About Me

Mother taught. Personally innovated. I love food.

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Wednesday, November 16, 2011

Langoustines, Lemon Curd and Quick Almond Coconut Shortbread

My work colleagues and I have a monthly alphabet themed potluck lunch.  Working our way backwards through the alphabet, we each make something that features that letter.  This month, I stepped up to the  "L" potluck challenge by making Louisiana Langoustine Etouffee using my friend, Joe's, recipe except no shrimp or crawfish, just langoustine.  Langoustine?  Yes!  It's a sort of cousin to the lobster, shrimp and crawfish...looking almost like a cross between lobster and crawfish or a gigantic shrimp with claws.

I didn't stop there!

I had about 5-6 extra lemons around so I decided to proceed with a second "L" potluck dish and personal indulgent favorite:  lemon curd.  Yum!  I think most chocoholics might pass on a chocolate dessert if it boiled down to that or a lemon based dessert, specifically involving lemon curd.  Okay, well, maybe not, but I would!

I usually use Alton Brown or David Lebovitz's recipe but this time I tried out Barefoot Contessa's recipe.  After all, Ina Garten is the Northern Yin to Paula Deen's Southern Yang and lemon curd certainly requires butter to be super creamy and smooth.

To accompany the lemon curd, I quickly made up a "shortbread" style butter cookie that I'm only now wishing I wrote down when I was in mad-scientist kitchen mode.  It went something like this:

Combine 4 T butter and 1/4 C brown sugar in a food processor and blend until creamy (or use a mixer).  To this, add 2 T honey, a pinch of salt, 1/3 C almond flour, 1/4 cup regular flour (though I think all of it can be almond flour), 1/4 C unsweetened flaked coconut and 1 T cornstarch.  Process until a soft but slightly sticky dough forms.  Turn out onto a piece of plastic wrap, form into a log (mine was rectangular) and freeze for about 15-30 min until hardened.  Slice into 1/4 inch thick cookies and bake at 300 F for about 15 min or until light golden brown.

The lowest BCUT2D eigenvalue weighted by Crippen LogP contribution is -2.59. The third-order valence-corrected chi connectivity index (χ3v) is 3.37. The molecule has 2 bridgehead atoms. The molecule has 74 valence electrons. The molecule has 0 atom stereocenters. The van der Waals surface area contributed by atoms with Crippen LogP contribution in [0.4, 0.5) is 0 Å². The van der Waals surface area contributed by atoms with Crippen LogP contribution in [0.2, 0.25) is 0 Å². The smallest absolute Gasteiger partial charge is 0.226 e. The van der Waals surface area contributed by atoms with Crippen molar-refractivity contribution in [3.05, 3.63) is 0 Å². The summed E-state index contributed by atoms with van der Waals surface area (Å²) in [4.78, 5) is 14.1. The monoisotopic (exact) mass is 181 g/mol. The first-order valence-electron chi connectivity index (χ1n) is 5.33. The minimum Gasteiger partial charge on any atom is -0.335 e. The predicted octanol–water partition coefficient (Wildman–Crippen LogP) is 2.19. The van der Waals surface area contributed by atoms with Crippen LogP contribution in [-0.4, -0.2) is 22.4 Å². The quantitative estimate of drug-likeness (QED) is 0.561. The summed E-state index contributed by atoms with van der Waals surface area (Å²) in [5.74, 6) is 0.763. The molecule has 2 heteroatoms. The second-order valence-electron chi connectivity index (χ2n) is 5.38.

Sunday, October 23, 2011

Soup Season 2011-2012

Dear Friends, the cool weather has made its way into the crevices and cracks of the walls and windowsills. Soup season is upon us!  This post will be the running list of soups and stews made, typically weekly for lunch, this season.

Oct 1-7, 2011:  Lentil Soup (Moosewood recipe)
Oct 17-21, 2011:  Cream of Celery with Potato (April Improvised)
Oct 22-24, 2011:  Silky Avocado, Corn and Chicken (April Improvised)
Oct 31-Nov 4, 2011:  Split Pea (Moosewood recipe)
Nov 14-18, 2011:  Chicken Posole (Hominy chicken soup)

Silky Avocado Corn and Chicken Soup

Step 1:  Peel 4 ripe avocados and place into food processor or blender with the juice of half a lemon and pulse until blended

Step 2:  Heat one onion or a large shallot, 2-3 large chopped cloves of garlic and 2-3 hot peppers (jalapeno, serrano) in some olive oil until fragrant and add 2 C of chicken stock

Step 3:  Cut chicken breasts or boneless skinless thighs into cubes and cook in the simmering chicken stock

Step 4:  Remove the chicken with a slotted spoon once cooked

Step 5:  Carefully temper the avocado mixture in the food processor by adding 1/4 C of the hot chicken stock mixture, pulsing the food processor or blender between each 1/4 C to combine and blend the onion and garlic into the avocado mixture until about 1 C (or all) of the hot stock has been added and blended until silky smooth.